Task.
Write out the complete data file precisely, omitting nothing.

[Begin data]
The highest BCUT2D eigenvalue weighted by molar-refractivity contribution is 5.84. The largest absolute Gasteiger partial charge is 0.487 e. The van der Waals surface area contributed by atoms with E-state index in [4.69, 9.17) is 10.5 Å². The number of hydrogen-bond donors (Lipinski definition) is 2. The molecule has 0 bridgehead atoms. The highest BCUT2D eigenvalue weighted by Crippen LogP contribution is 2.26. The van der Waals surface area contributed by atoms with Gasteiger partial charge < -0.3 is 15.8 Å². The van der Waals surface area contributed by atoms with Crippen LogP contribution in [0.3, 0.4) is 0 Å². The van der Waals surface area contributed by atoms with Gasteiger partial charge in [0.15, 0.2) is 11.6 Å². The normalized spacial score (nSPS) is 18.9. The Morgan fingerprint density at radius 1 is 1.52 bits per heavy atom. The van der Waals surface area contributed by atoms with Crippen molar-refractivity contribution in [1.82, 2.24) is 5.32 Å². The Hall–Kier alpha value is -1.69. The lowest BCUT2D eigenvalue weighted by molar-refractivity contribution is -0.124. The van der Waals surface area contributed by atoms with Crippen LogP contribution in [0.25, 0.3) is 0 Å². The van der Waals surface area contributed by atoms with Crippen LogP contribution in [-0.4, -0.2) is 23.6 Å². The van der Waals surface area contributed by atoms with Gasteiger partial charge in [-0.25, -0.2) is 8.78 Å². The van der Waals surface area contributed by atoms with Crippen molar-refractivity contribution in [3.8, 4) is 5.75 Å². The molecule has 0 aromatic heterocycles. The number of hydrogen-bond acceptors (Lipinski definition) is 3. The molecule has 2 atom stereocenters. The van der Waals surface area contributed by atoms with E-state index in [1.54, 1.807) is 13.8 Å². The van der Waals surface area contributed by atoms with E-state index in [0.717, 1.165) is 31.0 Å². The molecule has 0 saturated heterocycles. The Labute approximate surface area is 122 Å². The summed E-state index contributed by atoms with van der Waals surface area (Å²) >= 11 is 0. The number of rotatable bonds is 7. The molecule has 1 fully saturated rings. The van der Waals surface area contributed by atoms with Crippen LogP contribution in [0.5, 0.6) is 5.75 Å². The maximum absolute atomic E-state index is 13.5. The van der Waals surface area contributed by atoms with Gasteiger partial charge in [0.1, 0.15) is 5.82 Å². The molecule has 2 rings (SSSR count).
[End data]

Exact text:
The highest BCUT2D eigenvalue weighted by molar-refractivity contribution is 5.84. The largest absolute Gasteiger partial charge is 0.487 e. The van der Waals surface area contributed by atoms with E-state index in [4.69, 9.17) is 10.5 Å². The number of hydrogen-bond donors (Lipinski definition) is 2. The molecule has 0 bridgehead atoms. The highest BCUT2D eigenvalue weighted by Crippen LogP contribution is 2.26. The van der Waals surface area contributed by atoms with Gasteiger partial charge < -0.3 is 15.8 Å². The van der Waals surface area contributed by atoms with Crippen LogP contribution in [0.3, 0.4) is 0 Å². The van der Waals surface area contributed by atoms with Gasteiger partial charge in [0.15, 0.2) is 11.6 Å². The normalized spacial score (nSPS) is 18.9. The Morgan fingerprint density at radius 1 is 1.52 bits per heavy atom. The van der Waals surface area contributed by atoms with Crippen molar-refractivity contribution in [1.82, 2.24) is 5.32 Å². The Hall–Kier alpha value is -1.69. The lowest BCUT2D eigenvalue weighted by molar-refractivity contribution is -0.124. The van der Waals surface area contributed by atoms with Crippen LogP contribution in [0.25, 0.3) is 0 Å². The van der Waals surface area contributed by atoms with Crippen LogP contribution in [-0.4, -0.2) is 23.6 Å². The van der Waals surface area contributed by atoms with Gasteiger partial charge in [-0.25, -0.2) is 8.78 Å². The van der Waals surface area contributed by atoms with Crippen molar-refractivity contribution in [3.8, 4) is 5.75 Å². The molecule has 0 aromatic heterocycles. The number of hydrogen-bond acceptors (Lipinski definition) is 3. The molecule has 2 atom stereocenters. The van der Waals surface area contributed by atoms with E-state index in [1.54, 1.807) is 13.8 Å². The van der Waals surface area contributed by atoms with E-state index in [0.717, 1.165) is 31.0 Å². The molecule has 0 saturated heterocycles. The Labute approximate surface area is 122 Å². The summed E-state index contributed by atoms with van der Waals surface area (Å²) >= 11 is 0. The number of rotatable bonds is 7. The molecule has 1 fully saturated rings. The van der Waals surface area contributed by atoms with Crippen LogP contribution in [0.5, 0.6) is 5.75 Å². The maximum absolute atomic E-state index is 13.5. The van der Waals surface area contributed by atoms with Gasteiger partial charge in [0.1, 0.15) is 5.82 Å². The molecule has 2 rings (SSSR count).